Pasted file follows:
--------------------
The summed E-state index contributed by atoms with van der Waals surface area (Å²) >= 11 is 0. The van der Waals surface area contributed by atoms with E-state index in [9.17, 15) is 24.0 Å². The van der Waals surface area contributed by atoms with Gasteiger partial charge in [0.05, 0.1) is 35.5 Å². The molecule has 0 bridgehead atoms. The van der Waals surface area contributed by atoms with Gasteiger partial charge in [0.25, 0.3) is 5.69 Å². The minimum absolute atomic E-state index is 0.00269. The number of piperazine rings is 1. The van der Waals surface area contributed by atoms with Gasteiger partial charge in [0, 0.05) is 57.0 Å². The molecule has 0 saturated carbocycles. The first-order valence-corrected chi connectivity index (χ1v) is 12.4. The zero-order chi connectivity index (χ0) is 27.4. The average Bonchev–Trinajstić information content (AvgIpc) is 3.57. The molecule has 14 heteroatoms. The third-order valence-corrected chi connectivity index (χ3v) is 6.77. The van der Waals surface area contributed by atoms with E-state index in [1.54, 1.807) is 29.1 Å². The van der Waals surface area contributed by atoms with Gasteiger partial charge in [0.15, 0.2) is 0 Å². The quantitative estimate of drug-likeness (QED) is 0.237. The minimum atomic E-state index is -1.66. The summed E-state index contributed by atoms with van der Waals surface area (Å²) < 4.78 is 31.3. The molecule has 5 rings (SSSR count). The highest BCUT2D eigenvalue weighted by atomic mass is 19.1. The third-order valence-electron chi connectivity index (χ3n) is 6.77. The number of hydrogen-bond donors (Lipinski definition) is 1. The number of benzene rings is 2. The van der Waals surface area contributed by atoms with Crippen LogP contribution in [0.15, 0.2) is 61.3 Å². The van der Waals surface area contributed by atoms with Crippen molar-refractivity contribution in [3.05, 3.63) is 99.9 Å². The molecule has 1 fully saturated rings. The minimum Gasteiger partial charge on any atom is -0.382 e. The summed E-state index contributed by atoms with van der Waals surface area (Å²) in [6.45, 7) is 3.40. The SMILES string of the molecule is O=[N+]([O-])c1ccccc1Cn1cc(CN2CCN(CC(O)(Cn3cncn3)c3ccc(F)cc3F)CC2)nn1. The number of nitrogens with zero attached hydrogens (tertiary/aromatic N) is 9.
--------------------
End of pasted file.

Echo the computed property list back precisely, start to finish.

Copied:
The summed E-state index contributed by atoms with van der Waals surface area (Å²) >= 11 is 0. The van der Waals surface area contributed by atoms with E-state index in [9.17, 15) is 24.0 Å². The van der Waals surface area contributed by atoms with Gasteiger partial charge in [0.05, 0.1) is 35.5 Å². The molecule has 0 bridgehead atoms. The van der Waals surface area contributed by atoms with Gasteiger partial charge in [0.25, 0.3) is 5.69 Å². The minimum absolute atomic E-state index is 0.00269. The number of piperazine rings is 1. The van der Waals surface area contributed by atoms with Gasteiger partial charge in [0, 0.05) is 57.0 Å². The molecule has 0 saturated carbocycles. The first-order valence-corrected chi connectivity index (χ1v) is 12.4. The zero-order chi connectivity index (χ0) is 27.4. The average Bonchev–Trinajstić information content (AvgIpc) is 3.57. The molecule has 14 heteroatoms. The third-order valence-corrected chi connectivity index (χ3v) is 6.77. The van der Waals surface area contributed by atoms with E-state index in [1.54, 1.807) is 29.1 Å². The van der Waals surface area contributed by atoms with Gasteiger partial charge in [0.15, 0.2) is 0 Å². The quantitative estimate of drug-likeness (QED) is 0.237. The minimum atomic E-state index is -1.66. The summed E-state index contributed by atoms with van der Waals surface area (Å²) < 4.78 is 31.3. The molecule has 5 rings (SSSR count). The highest BCUT2D eigenvalue weighted by atomic mass is 19.1. The third-order valence-electron chi connectivity index (χ3n) is 6.77. The number of hydrogen-bond donors (Lipinski definition) is 1. The number of benzene rings is 2. The van der Waals surface area contributed by atoms with Crippen LogP contribution in [0.15, 0.2) is 61.3 Å². The van der Waals surface area contributed by atoms with Crippen molar-refractivity contribution in [3.05, 3.63) is 99.9 Å². The molecule has 1 fully saturated rings. The minimum Gasteiger partial charge on any atom is -0.382 e. The summed E-state index contributed by atoms with van der Waals surface area (Å²) in [6.45, 7) is 3.40. The SMILES string of the molecule is O=[N+]([O-])c1ccccc1Cn1cc(CN2CCN(CC(O)(Cn3cncn3)c3ccc(F)cc3F)CC2)nn1. The number of nitrogens with zero attached hydrogens (tertiary/aromatic N) is 9.